By Molly Hammond, Storage.com

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To be successful in real estate, you need more than a big smile and the ability to sell. You need well-kept files, signage to direct potential homebuyers to an open house, and home décor to makeover a house for showings, all of which can take up a lot of space. Unfortunately, many real estate offices don’t have the space to store all of these items.

Take it from Chris Speicher of The Speicher Group in Olney, Md., who says that his office has “boxes and boxes of files that need a safe, secure place to be stored.” In states like Maryland, real estate agents are required to keep closed files for several years, which means Speicher can’t just throw his records into the dumpster. So where does that leave Speicher and other real estate agents like him who need a place for their real estate materials?

Two words: Self storage.

The idea of renting an entire storage unit just for the paraphernalia of your job may sound like it’s a bit much, but when you really consider the ways self storage can be used by realtors, it’s the perfect solution! File storage, sign storage, home décor storage—you name it, and self storage can help you with it.

Store Files Off-Site

A number of industries use self storage to keep their offices free of filing cabinets.

Nora Ashcraft Muccino, manager at Ashcraft Self Storage & Truck Rental in Monongahela, Penn., sings the praises of file storage for the real estate community. With close monitoring and climate-controlled storage, it’s easy for real estate agents to protect important documents over the years—and keep them out of the way, of course! It’s as simple as determining which files are ready to be stored and finding a nearby facility with a climate-controlled unit (which protects paper from damage by humidity).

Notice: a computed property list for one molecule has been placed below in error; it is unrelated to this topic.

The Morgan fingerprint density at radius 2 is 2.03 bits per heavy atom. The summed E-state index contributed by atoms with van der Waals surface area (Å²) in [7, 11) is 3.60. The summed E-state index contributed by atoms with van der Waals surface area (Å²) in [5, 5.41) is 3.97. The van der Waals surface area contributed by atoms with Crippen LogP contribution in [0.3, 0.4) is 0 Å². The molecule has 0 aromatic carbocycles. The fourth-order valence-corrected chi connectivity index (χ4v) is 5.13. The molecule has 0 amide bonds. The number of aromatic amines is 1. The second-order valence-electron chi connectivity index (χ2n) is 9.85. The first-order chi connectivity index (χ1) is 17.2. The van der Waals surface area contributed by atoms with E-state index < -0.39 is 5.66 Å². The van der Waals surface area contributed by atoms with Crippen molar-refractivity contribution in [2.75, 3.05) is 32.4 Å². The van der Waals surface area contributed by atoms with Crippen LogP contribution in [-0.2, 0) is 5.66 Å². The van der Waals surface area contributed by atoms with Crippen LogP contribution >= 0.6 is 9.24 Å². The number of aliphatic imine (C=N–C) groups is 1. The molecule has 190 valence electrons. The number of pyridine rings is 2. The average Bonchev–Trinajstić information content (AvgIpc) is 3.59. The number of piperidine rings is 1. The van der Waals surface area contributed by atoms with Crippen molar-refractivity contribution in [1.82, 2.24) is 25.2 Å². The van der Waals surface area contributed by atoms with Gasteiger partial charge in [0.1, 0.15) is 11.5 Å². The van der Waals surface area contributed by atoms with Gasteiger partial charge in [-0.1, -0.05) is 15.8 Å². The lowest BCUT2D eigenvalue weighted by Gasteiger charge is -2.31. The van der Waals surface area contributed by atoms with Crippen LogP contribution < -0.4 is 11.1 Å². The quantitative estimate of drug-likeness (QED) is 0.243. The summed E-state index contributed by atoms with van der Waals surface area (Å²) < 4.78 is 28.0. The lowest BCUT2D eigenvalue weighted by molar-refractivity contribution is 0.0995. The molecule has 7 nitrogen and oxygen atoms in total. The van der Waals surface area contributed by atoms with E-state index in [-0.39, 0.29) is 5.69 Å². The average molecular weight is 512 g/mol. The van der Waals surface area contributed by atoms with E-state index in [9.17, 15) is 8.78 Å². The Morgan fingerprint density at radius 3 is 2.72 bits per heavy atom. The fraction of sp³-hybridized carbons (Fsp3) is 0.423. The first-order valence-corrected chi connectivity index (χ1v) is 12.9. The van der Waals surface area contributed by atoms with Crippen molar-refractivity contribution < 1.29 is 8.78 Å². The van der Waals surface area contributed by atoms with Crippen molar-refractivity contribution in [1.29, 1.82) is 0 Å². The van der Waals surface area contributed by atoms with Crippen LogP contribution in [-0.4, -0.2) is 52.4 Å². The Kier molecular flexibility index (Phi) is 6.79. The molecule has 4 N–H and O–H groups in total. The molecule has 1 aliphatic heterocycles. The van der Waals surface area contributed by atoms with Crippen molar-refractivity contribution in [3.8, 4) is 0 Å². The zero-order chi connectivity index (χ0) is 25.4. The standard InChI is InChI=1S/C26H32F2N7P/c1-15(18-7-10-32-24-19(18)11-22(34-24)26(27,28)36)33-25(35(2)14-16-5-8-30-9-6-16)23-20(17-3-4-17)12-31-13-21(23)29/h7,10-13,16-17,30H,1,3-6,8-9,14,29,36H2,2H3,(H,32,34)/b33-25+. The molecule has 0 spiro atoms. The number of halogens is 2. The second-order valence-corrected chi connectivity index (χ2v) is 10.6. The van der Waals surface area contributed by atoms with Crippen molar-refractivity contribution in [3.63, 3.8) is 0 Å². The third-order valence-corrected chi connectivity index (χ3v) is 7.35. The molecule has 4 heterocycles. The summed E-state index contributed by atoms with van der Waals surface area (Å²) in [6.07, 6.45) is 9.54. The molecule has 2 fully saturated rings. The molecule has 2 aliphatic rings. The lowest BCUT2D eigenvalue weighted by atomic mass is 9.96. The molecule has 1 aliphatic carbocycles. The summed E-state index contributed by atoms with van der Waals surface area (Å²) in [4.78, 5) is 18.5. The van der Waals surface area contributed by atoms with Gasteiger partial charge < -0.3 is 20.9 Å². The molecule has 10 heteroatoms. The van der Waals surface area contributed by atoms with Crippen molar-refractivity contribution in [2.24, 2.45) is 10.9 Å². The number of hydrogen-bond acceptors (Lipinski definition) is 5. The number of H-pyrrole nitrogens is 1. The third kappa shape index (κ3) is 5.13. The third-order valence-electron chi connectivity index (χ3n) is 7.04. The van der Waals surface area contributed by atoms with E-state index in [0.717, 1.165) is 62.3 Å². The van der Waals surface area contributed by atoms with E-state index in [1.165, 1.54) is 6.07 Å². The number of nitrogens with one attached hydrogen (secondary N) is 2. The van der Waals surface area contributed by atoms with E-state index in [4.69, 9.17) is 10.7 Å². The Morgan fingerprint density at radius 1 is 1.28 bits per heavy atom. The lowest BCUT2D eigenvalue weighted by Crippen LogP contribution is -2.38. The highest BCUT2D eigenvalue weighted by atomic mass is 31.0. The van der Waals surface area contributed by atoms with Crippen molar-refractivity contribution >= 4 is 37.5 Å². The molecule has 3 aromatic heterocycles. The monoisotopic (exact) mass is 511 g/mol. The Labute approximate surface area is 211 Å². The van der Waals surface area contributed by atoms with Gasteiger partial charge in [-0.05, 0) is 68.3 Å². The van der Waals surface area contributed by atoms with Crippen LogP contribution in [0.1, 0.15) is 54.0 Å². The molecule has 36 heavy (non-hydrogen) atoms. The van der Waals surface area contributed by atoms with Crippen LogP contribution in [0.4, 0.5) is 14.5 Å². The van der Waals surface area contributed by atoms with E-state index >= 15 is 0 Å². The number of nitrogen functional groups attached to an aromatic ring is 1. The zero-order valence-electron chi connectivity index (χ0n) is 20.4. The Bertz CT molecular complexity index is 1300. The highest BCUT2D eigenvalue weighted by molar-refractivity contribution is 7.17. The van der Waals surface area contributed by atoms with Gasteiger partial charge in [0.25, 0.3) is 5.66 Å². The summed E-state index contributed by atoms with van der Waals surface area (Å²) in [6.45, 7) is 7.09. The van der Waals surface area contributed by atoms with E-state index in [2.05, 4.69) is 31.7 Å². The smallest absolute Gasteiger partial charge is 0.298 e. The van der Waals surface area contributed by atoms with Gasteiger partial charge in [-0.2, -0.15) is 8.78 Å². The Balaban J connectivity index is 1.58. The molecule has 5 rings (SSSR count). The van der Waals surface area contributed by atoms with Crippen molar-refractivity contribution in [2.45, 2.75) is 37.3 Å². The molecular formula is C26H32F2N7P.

A smaller storage unit, such as a 5×5, will usually do for a handful of file cabinets or plastic storage containers and should be able to accommodate other items, like signage, as well.

Keep Signs and Other Hardware in a Unit

Between signs, banners, and brochures, there are tons of little accessories that real estate agents need to promote their brand and compete with other realtors in the area. “The list is endless,” adds Speicher, “and signage takes up the most space.”

There are the ubiquitous “For Sale” signs to keep along with personalized riders (the signs that go on top or bottom of “For Sale” signs that include contact information and the status of the property) and directional signs that are meant to drive traffic toward a home.

For a single open house, Speicher says an agent typically needs 20-30 directional signs alone. “That’s a lot of signs and associated hardware.” He notes that there are lock boxes to hold keys, brochures, and banners for events as well. With so much stuff to keep on-hand, signage can easily get dirty or damaged. Think about it—If you were driving around looking for homes, how likely would you be to follow a sign that’s rusted and dusty?